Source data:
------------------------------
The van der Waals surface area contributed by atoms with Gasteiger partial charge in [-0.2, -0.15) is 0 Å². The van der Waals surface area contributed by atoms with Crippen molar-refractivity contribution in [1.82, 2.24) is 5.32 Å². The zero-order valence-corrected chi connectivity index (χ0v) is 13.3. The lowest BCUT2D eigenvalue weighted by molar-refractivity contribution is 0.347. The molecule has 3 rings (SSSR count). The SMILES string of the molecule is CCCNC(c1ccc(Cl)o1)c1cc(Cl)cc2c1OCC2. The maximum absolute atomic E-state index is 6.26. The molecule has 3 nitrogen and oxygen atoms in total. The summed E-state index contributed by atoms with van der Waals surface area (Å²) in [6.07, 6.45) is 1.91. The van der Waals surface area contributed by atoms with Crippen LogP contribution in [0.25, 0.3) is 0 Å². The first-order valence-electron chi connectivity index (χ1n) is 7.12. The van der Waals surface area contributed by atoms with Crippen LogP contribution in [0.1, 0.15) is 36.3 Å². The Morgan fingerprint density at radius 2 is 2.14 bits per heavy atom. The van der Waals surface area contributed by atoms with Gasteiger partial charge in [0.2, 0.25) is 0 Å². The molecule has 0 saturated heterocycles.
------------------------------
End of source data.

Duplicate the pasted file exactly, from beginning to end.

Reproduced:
The van der Waals surface area contributed by atoms with Gasteiger partial charge in [-0.2, -0.15) is 0 Å². The van der Waals surface area contributed by atoms with Crippen molar-refractivity contribution in [1.82, 2.24) is 5.32 Å². The zero-order valence-corrected chi connectivity index (χ0v) is 13.3. The lowest BCUT2D eigenvalue weighted by molar-refractivity contribution is 0.347. The molecule has 3 rings (SSSR count). The SMILES string of the molecule is CCCNC(c1ccc(Cl)o1)c1cc(Cl)cc2c1OCC2. The maximum absolute atomic E-state index is 6.26. The molecule has 3 nitrogen and oxygen atoms in total. The summed E-state index contributed by atoms with van der Waals surface area (Å²) in [6.07, 6.45) is 1.91. The van der Waals surface area contributed by atoms with Crippen LogP contribution in [0.25, 0.3) is 0 Å². The first-order valence-electron chi connectivity index (χ1n) is 7.12. The van der Waals surface area contributed by atoms with Crippen LogP contribution in [0.1, 0.15) is 36.3 Å². The Morgan fingerprint density at radius 2 is 2.14 bits per heavy atom. The van der Waals surface area contributed by atoms with Gasteiger partial charge in [0.2, 0.25) is 0 Å². The molecule has 0 saturated heterocycles.